Determinants of Non-Resident Deposits in Commercial Banks: Empirical Evidence from Lebanon

  •  Olga Kanj    
  •  Rim El Khoury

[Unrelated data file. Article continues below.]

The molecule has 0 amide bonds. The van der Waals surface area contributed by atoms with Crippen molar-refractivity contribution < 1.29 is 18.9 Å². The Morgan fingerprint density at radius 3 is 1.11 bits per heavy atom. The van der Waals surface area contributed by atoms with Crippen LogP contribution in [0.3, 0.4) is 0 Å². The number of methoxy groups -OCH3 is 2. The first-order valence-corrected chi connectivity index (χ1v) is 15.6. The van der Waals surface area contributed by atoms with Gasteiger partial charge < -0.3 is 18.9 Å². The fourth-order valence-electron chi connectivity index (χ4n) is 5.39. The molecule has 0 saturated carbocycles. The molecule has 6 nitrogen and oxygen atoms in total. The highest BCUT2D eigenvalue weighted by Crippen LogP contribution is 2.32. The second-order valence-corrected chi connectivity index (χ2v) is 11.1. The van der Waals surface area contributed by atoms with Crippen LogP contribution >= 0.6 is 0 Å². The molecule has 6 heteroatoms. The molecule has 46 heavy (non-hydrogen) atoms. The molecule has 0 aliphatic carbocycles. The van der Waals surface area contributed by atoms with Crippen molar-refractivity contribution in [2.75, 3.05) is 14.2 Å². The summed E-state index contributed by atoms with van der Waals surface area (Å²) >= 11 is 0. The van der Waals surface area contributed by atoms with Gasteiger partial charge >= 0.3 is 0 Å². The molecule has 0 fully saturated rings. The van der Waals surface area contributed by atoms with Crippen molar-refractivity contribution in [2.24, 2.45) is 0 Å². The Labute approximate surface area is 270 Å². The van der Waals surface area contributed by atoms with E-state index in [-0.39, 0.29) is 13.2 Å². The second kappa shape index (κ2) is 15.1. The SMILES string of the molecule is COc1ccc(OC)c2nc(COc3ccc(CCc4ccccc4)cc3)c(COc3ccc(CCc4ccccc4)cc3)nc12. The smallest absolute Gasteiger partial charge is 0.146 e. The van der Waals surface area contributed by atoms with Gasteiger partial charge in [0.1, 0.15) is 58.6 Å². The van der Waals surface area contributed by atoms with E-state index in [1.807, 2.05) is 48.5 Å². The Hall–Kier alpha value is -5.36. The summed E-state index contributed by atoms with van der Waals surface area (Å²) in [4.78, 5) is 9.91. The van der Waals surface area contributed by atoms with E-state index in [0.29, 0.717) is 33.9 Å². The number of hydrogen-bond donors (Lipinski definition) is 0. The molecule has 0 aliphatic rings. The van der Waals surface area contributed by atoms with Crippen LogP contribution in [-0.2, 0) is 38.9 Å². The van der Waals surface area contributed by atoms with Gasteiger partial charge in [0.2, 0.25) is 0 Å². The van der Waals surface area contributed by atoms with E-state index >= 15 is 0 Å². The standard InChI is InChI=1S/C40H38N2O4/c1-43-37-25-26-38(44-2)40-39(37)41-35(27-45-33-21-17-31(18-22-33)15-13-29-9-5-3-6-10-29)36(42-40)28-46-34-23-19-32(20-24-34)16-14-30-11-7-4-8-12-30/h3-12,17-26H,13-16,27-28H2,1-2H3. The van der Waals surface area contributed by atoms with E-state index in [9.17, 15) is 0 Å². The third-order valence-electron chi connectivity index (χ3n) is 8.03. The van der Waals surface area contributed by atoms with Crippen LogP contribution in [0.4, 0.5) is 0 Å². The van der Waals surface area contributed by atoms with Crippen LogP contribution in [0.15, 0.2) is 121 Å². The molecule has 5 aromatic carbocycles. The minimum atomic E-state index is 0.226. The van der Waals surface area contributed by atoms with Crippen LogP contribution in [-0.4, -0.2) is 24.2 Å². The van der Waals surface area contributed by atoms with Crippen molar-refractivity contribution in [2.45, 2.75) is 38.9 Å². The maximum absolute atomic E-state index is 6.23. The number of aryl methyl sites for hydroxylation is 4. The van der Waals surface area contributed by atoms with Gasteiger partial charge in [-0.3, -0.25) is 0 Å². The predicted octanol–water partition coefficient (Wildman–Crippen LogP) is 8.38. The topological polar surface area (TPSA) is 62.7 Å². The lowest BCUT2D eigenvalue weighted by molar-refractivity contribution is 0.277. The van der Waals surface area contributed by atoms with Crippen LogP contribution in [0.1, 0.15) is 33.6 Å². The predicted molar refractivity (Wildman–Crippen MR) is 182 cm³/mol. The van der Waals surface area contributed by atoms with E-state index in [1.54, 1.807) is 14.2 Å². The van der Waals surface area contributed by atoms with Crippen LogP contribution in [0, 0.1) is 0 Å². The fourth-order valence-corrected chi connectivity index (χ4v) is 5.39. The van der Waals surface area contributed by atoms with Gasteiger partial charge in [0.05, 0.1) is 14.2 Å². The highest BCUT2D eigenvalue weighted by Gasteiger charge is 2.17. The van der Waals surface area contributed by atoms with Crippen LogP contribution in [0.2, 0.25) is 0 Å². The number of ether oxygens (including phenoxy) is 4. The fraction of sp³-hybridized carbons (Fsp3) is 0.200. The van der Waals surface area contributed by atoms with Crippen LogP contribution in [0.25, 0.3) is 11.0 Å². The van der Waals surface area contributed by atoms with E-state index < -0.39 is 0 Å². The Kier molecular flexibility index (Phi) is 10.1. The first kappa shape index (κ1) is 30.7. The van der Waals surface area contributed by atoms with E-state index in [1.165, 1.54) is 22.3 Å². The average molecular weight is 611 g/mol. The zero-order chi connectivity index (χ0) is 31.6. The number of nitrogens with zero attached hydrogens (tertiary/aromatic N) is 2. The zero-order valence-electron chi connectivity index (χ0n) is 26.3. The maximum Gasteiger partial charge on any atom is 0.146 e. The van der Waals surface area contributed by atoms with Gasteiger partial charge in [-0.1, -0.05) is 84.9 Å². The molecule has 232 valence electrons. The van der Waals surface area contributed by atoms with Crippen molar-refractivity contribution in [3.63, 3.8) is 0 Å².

Given the fact that the government debt is financed by commercial banks in Lebanon, there is a need to uncover and study the determinants of commercial bank deposits. This paper investigates empirically the main determinants of non-residents deposits in Lebanese commercial banks using monthly time series data covering January 2002 to January 2013 (131 observations). The necessary tests were performed so that the ordinary least square regression can be safely applied. The estimated model had non-resident deposits as the dependent variables, and the explanatory variables as internal factors, external variables, and bank specific variables. The dependent variable was measured in three ways: in the local currency, in foreign currency, and total non-resident deposits. The results show that non-residents’ deposits are shaped differently between domestic and foreign currency. For instance, bank assets, interest rates, and some adverse political situations affect non-resident deposits in all its measures. However, while total non-resident deposits and foreign non-residents deposits are roughly affected by the same factors, local resident deposits seem to be affected by other factors; this fact is attributed to the fact that local currency deposits account for a small percentage of total non-resident deposits. Based on the results, several policy implications were drawn that aim at increasing non-resident deposits. First, the stability of macroeconomic system should be maintained. Second, the government should maintain healthy rate differentials to support the deposit growth. Lastly, Lebanese banks should search for internalization to diversify their losses.

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